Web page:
Buffalo in Erie County, New York — The American Northeast (Mid-Atlantic)
Our Legacy of Abundant Water
Buffalo History and Architecture
— Niagara Square South —
Water brought great prosperity to the city by way of the canal and later hydroelectric power. Just ten years after the canal's completeion (built 1817-1825), Buffalo, its population quadrupled to 20,000, was the most important city on the Great Lakes, the principal port for transshipment of goods from the Midwest.
Water also brougt tragedy. On December 30, 1813, during the War of 1812, the British, crossing the river from Canada to Black Rock, set fire to both villages in retaliation for American;s burning of Newark, now Niagara-on-the-Lake. Toda, the Peace Bridge, a mile north of the Square, stands as a monument to 200 years of peace between the U.S. and Canada.
By 1815, Buffalo had begun to rebuild. One
Master builder Benjamin Rathburn changed the face of the burgeoning community in the 1830s. In 1835 alone, he built 99 buildings, among them the home of Justice of the Peace Stephen G. Austin at the southeast corner of the Square at Delaware. Rathburn also operated numerous businesses that supported his enterprise, including his own bank. The scandal on $1.5 million in notes forged by his brother and nephew with his knowledge toppled Rathburn's empire, and he wound up a resident in the very jail he had built. Only one of his downtown buildings survives.
A aandsome brick building designed by Richard A. Waite in 1892 for the Women's Educational & Industrial Union later occupied the Potter home site. Today, the site holds the 10-story City Court building. Designed during a turbulent political climate in the early 1970s by Phohl, Roberts & Biggie in a style called Brutalism, the 1974 windowless fortress was intended to protect courtrooms and judge's chambers from distraction.
Another man who changed the face of Buffalo, but handsomely
1) Erie Canal in downtown Buffalo, c. 1908
2) Buffalo City Courthouse
3) E.B. Green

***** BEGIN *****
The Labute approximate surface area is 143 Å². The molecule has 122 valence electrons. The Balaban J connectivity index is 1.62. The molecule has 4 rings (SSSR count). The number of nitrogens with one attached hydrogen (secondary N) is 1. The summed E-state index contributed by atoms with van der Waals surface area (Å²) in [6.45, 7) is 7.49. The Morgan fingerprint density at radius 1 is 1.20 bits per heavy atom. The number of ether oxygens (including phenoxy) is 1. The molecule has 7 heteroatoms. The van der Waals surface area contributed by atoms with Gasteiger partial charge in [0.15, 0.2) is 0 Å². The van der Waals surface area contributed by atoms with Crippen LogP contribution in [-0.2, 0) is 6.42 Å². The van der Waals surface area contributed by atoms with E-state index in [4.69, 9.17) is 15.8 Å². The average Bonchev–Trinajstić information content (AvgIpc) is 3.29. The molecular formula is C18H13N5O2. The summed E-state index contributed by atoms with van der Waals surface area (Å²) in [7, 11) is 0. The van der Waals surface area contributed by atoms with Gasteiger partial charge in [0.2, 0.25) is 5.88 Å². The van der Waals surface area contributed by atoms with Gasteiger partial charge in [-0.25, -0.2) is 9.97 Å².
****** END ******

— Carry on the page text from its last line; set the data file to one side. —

4) Buffalo Athletic Club
Erected by Community Foundation for Greater Buffalo 21st Century Fund in collaboration with Landmark Society of the Niagara Frontier, et al.
Topics and series. This historical marker is listed in these topic lists: Architecture • War of 1812 • Waterways & Vessels. In addition, it is included in the Erie Canal series list. A significant historical date for this entry is December 30, 1813.
Location. 42° 53.17′ N, 78° 52.698′ W. Marker is in Buffalo, New York, in Erie County. Marker can be reached from the intersection of Niagara Square and Delaware Avenue, in the median. Marker is at the Touch for map. Marker is in this post office area: Buffalo NY 14202, United States of America. Touch for directions.
Other nearby markers. At least 8 other markers are within walking distance of this marker. William McKinley (within shouting distance of this marker); Niagara Square (within shouting distance of this marker); From Frontier to Major City / Buffalo City Hall (within shouting distance of this marker); "...With Liberty and Justice for All." (within shouting distance of this marker); Buffalo Burns!!! (within shouting distance of this marker); From Social Center to Civic Center (within shouting distance of this marker); Charles R. Turner (about 300 feet away, measured in a direct line); Samuel Manning Welch (about 500 feet away). Touch for a list and map of all markers in Buffalo.
Also see . . .
1. Buffalo Athletic Club - Buffalo as an Architectural Museum. (Submitted on March 3, 2016, by Anton Schwarzmueller of Wilson, New York.)
2. City Court Building - Buffalo as an Architectural Museum. (Submitted on March 3, 2016, by Anton Schwarzmueller of Wilson, New York.)
3. The Thayer Brothers - Murder by Gaslight. (Submitted on March 3, 2016, by Anton Schwarzmueller of Wilson, New York.)
Credits. This page was last revised on June 16, 2016. It was originally submitted on March 3, 2016, by Anton Schwarzmueller of Wilson, New York. This page has been viewed 302 times since then and 8 times this year. Photos: 1, 2, 3, 4. submitted on March 3, 2016, by Anton Schwarzmueller of Wilson, New York.